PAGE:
HK Cubanvision

HD Cubanvision: While I disagree with him on occasion, I’m addicted to Mark Cuban’s weblog. Where else are you going to read something like this about HD Net, the all high definition TV network he owns:

“Since it’s my network, and this is something I think is amazing and compelling, we are going to broadcast the feed continuously on HDNet during daylight and twilight hours in Baghdad. No talking heads. No interruptions for commentary. Just the sights and sounds of Baghdad, uninterrupted and unedited. What you see, and in High Definition you see and hear a lot, is what you get.”

HD C-Span of the Iraqi skyline may not not sound to me the most compelling TV, but Mark Cuban’s passion makes him the best billionaire blogger we have, and will have, unless, that is, Warren Buffett decides to crank one up.

Top Ten EU rejected names of Windows-Lite

Top Ten EU rejected names of Windows-Lite: The WSJ is reporting that the European Commission’s antiturst authority “has expressed concern” about Microsoft’s version of windows that complies with the regulator’s order to provide a version of Windows without Windows Media Player. The EU, it appears, doesn’t like the name MS has chosen, “Windows XP Reduced Media Edition” as they fear such an unappealing name could turn away consumers.

What? Microsoft using an unappealing name to turn away customers? An interesting marketing challenge: Name a product so no one will want to purchase it. Reminds me of the movie/play, The Producers. With that in mind, here are my suggestions for the top ten unappealing names Microsoft can now run by the EU:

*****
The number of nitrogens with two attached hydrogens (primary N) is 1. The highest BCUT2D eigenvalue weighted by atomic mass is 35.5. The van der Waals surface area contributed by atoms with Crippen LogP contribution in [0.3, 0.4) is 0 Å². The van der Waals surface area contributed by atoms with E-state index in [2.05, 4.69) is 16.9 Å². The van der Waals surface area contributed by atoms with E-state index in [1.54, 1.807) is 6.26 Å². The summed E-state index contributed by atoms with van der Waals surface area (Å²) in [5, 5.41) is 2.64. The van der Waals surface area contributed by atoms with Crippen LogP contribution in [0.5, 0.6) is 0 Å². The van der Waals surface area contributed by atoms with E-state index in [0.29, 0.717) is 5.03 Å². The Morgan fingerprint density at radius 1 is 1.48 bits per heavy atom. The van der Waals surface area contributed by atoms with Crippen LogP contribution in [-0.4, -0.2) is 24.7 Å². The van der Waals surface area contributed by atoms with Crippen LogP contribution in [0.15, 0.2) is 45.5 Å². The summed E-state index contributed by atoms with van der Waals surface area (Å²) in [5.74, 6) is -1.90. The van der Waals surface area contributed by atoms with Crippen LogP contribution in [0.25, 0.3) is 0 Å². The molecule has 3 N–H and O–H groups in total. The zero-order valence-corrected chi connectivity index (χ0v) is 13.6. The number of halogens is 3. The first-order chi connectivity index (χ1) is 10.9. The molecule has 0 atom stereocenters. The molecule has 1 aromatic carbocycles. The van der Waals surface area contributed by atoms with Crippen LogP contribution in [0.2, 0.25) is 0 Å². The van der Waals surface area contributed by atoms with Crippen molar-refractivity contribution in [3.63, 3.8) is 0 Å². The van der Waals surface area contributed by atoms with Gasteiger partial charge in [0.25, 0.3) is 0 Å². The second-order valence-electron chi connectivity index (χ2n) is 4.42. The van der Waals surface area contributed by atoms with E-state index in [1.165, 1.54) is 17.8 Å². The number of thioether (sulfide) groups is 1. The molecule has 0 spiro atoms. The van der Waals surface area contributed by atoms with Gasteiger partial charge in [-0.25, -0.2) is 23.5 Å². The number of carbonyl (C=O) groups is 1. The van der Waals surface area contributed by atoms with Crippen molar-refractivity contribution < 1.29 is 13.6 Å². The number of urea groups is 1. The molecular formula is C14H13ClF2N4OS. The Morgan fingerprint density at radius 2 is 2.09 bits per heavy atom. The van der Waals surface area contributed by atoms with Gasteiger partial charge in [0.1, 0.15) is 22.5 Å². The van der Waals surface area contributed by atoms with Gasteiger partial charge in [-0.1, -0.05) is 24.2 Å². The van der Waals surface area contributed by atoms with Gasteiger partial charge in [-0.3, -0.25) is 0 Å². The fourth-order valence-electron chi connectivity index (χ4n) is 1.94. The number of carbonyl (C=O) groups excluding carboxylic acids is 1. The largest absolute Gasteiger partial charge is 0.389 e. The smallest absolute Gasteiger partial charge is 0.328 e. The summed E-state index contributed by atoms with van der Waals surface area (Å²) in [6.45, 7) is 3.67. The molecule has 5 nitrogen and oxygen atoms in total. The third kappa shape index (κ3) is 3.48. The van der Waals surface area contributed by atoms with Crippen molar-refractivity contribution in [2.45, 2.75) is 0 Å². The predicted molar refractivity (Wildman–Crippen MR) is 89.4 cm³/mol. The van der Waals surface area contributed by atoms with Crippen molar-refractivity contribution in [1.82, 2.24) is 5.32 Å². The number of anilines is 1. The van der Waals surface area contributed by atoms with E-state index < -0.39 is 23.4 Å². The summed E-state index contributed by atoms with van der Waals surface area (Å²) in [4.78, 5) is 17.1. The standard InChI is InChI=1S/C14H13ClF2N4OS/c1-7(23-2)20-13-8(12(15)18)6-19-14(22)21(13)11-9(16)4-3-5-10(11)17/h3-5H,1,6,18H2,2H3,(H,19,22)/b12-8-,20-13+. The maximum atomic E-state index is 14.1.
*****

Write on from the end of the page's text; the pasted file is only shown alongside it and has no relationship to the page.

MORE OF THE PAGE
10. Windows Weakling
9. Windows Yugo
8. Windows Mute
7. Windows Crash
6. Windows Without
5. Windows Osama
4. Windows Short Horn
3. Windows Slow Edition
2. Windows FU-EU
and the number one least appealing name…
1. Windows Mini

Drawing on experience

Drawing on experience: Mississippi State assistant professor of graphic design, Kate Bingaman, 27, documented over two years of her consumer purchases on her website, Obsessive Consumption. Now she’s documenting her climb out of debt. Her inspired way to increase her (and our) awareness of credit card debt is to literally draw each credit card statement each month until it’s paid off.


Now, I’m even more impressed

Now, I’m even more impressed: Previously, I have praised the folks behind JPG Magazine for demonstrating how to translate participatory journalism, blogging, and, in their case, photoblogging into print. Now, I’ve discovered they are using on-demand printing to produce and distribute the publication.

As I often get Google-search visitors here who are looking for information about how to start a magazine (and who are disappointed that I have none), I’d like to give the JPG Mag folks even more kudos for demonstrating a means to scratch the itch of magazine creation and entrepreneurship in a way that does not require one to max out credit cards and take out second mortgages on ones home. If you think the world can’t live without your idea for a magazine or that it’s “the first ever” magazine of its kind, here’s a way to test that theory. If you think that all that stuff you’re blogging would make a good magazine, here’s a way to test that theory.